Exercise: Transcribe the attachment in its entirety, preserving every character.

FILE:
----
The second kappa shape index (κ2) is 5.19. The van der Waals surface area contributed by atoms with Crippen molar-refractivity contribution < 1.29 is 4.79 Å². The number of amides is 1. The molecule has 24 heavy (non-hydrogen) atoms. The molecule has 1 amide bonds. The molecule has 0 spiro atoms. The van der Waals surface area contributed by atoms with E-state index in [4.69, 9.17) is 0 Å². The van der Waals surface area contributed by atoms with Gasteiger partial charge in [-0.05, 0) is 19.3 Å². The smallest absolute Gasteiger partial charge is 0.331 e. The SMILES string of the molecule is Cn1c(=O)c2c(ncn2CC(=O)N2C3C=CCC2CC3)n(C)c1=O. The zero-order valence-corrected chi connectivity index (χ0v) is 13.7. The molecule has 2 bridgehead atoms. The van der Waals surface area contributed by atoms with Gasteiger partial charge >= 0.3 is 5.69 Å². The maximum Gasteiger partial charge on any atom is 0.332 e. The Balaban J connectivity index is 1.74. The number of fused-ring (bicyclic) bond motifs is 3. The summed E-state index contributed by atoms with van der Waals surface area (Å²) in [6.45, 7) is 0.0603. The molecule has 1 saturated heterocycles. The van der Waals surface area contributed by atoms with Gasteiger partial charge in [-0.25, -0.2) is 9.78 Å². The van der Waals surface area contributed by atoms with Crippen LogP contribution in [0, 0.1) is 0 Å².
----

The second kappa shape index (κ2) is 5.19. The van der Waals surface area contributed by atoms with Crippen molar-refractivity contribution < 1.29 is 4.79 Å². The number of amides is 1. The molecule has 24 heavy (non-hydrogen) atoms. The molecule has 1 amide bonds. The molecule has 0 spiro atoms. The van der Waals surface area contributed by atoms with E-state index in [4.69, 9.17) is 0 Å². The van der Waals surface area contributed by atoms with Gasteiger partial charge in [-0.05, 0) is 19.3 Å². The smallest absolute Gasteiger partial charge is 0.331 e. The SMILES string of the molecule is Cn1c(=O)c2c(ncn2CC(=O)N2C3C=CCC2CC3)n(C)c1=O. The zero-order valence-corrected chi connectivity index (χ0v) is 13.7. The molecule has 2 bridgehead atoms. The van der Waals surface area contributed by atoms with Gasteiger partial charge >= 0.3 is 5.69 Å². The maximum Gasteiger partial charge on any atom is 0.332 e. The Balaban J connectivity index is 1.74. The number of fused-ring (bicyclic) bond motifs is 3. The summed E-state index contributed by atoms with van der Waals surface area (Å²) in [6.45, 7) is 0.0603. The molecule has 1 saturated heterocycles. The van der Waals surface area contributed by atoms with Gasteiger partial charge in [-0.25, -0.2) is 9.78 Å². The van der Waals surface area contributed by atoms with Crippen LogP contribution in [0, 0.1) is 0 Å².